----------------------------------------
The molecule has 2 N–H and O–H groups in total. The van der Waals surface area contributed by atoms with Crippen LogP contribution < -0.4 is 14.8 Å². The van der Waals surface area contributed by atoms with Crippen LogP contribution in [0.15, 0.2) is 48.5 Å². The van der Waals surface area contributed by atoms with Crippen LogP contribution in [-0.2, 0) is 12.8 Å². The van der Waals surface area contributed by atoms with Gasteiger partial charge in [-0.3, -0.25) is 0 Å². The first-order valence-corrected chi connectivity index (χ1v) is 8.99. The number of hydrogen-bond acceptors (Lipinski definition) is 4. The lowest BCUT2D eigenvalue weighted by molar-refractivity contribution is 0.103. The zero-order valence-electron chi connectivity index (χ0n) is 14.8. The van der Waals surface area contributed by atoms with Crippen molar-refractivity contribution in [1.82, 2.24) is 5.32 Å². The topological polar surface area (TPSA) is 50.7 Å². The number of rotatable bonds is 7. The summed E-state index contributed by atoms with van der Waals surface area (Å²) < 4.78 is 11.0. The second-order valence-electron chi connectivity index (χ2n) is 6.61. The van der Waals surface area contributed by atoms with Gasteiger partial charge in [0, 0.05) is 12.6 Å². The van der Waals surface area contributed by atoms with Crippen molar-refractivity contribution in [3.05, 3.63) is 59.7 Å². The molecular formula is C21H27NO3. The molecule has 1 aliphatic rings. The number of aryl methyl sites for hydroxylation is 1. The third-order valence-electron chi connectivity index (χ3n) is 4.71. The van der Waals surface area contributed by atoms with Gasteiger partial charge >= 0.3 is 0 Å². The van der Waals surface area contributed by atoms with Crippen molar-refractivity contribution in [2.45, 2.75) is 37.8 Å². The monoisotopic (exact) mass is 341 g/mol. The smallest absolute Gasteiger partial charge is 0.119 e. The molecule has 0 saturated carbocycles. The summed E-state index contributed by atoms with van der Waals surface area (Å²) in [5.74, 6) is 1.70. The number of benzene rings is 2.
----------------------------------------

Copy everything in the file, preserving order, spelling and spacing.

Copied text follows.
The molecule has 2 N–H and O–H groups in total. The van der Waals surface area contributed by atoms with Crippen LogP contribution < -0.4 is 14.8 Å². The van der Waals surface area contributed by atoms with Crippen LogP contribution in [0.15, 0.2) is 48.5 Å². The van der Waals surface area contributed by atoms with Crippen LogP contribution in [-0.2, 0) is 12.8 Å². The van der Waals surface area contributed by atoms with Gasteiger partial charge in [-0.3, -0.25) is 0 Å². The first-order valence-corrected chi connectivity index (χ1v) is 8.99. The number of hydrogen-bond acceptors (Lipinski definition) is 4. The lowest BCUT2D eigenvalue weighted by molar-refractivity contribution is 0.103. The zero-order valence-electron chi connectivity index (χ0n) is 14.8. The van der Waals surface area contributed by atoms with Crippen molar-refractivity contribution in [1.82, 2.24) is 5.32 Å². The topological polar surface area (TPSA) is 50.7 Å². The number of rotatable bonds is 7. The summed E-state index contributed by atoms with van der Waals surface area (Å²) < 4.78 is 11.0. The second-order valence-electron chi connectivity index (χ2n) is 6.61. The van der Waals surface area contributed by atoms with Gasteiger partial charge in [0, 0.05) is 12.6 Å². The van der Waals surface area contributed by atoms with Crippen molar-refractivity contribution in [3.05, 3.63) is 59.7 Å². The molecular formula is C21H27NO3. The molecule has 1 aliphatic rings. The number of aryl methyl sites for hydroxylation is 1. The third-order valence-electron chi connectivity index (χ3n) is 4.71. The van der Waals surface area contributed by atoms with Gasteiger partial charge >= 0.3 is 0 Å². The van der Waals surface area contributed by atoms with Crippen molar-refractivity contribution in [2.45, 2.75) is 37.8 Å². The monoisotopic (exact) mass is 341 g/mol. The smallest absolute Gasteiger partial charge is 0.119 e. The molecule has 0 saturated carbocycles. The summed E-state index contributed by atoms with van der Waals surface area (Å²) in [5.74, 6) is 1.70. The number of benzene rings is 2.